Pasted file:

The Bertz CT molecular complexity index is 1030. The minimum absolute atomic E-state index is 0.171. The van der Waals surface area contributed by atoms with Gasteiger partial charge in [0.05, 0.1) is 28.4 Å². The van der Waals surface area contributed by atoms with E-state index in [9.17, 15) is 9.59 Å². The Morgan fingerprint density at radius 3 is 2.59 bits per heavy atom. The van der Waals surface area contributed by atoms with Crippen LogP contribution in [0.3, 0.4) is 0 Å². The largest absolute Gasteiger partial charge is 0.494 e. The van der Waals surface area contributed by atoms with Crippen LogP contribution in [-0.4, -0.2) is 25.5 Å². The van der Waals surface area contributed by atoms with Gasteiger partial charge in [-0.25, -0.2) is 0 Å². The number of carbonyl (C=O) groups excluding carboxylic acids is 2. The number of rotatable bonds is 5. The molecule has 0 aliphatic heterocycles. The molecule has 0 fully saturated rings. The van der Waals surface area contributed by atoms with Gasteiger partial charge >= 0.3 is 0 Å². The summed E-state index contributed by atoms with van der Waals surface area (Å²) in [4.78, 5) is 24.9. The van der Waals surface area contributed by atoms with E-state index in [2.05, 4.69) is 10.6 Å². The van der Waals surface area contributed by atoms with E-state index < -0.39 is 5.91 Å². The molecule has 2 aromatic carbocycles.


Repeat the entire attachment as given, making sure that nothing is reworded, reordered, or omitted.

The Bertz CT molecular complexity index is 1030. The minimum absolute atomic E-state index is 0.171. The van der Waals surface area contributed by atoms with Gasteiger partial charge in [0.05, 0.1) is 28.4 Å². The van der Waals surface area contributed by atoms with E-state index in [9.17, 15) is 9.59 Å². The Morgan fingerprint density at radius 3 is 2.59 bits per heavy atom. The van der Waals surface area contributed by atoms with Crippen LogP contribution in [0.3, 0.4) is 0 Å². The largest absolute Gasteiger partial charge is 0.494 e. The van der Waals surface area contributed by atoms with Crippen LogP contribution in [-0.4, -0.2) is 25.5 Å². The van der Waals surface area contributed by atoms with Gasteiger partial charge in [-0.25, -0.2) is 0 Å². The number of carbonyl (C=O) groups excluding carboxylic acids is 2. The number of rotatable bonds is 5. The molecule has 0 aliphatic heterocycles. The molecule has 0 fully saturated rings. The van der Waals surface area contributed by atoms with Gasteiger partial charge >= 0.3 is 0 Å². The summed E-state index contributed by atoms with van der Waals surface area (Å²) in [4.78, 5) is 24.9. The van der Waals surface area contributed by atoms with E-state index in [2.05, 4.69) is 10.6 Å². The van der Waals surface area contributed by atoms with E-state index < -0.39 is 5.91 Å². The molecule has 2 aromatic carbocycles.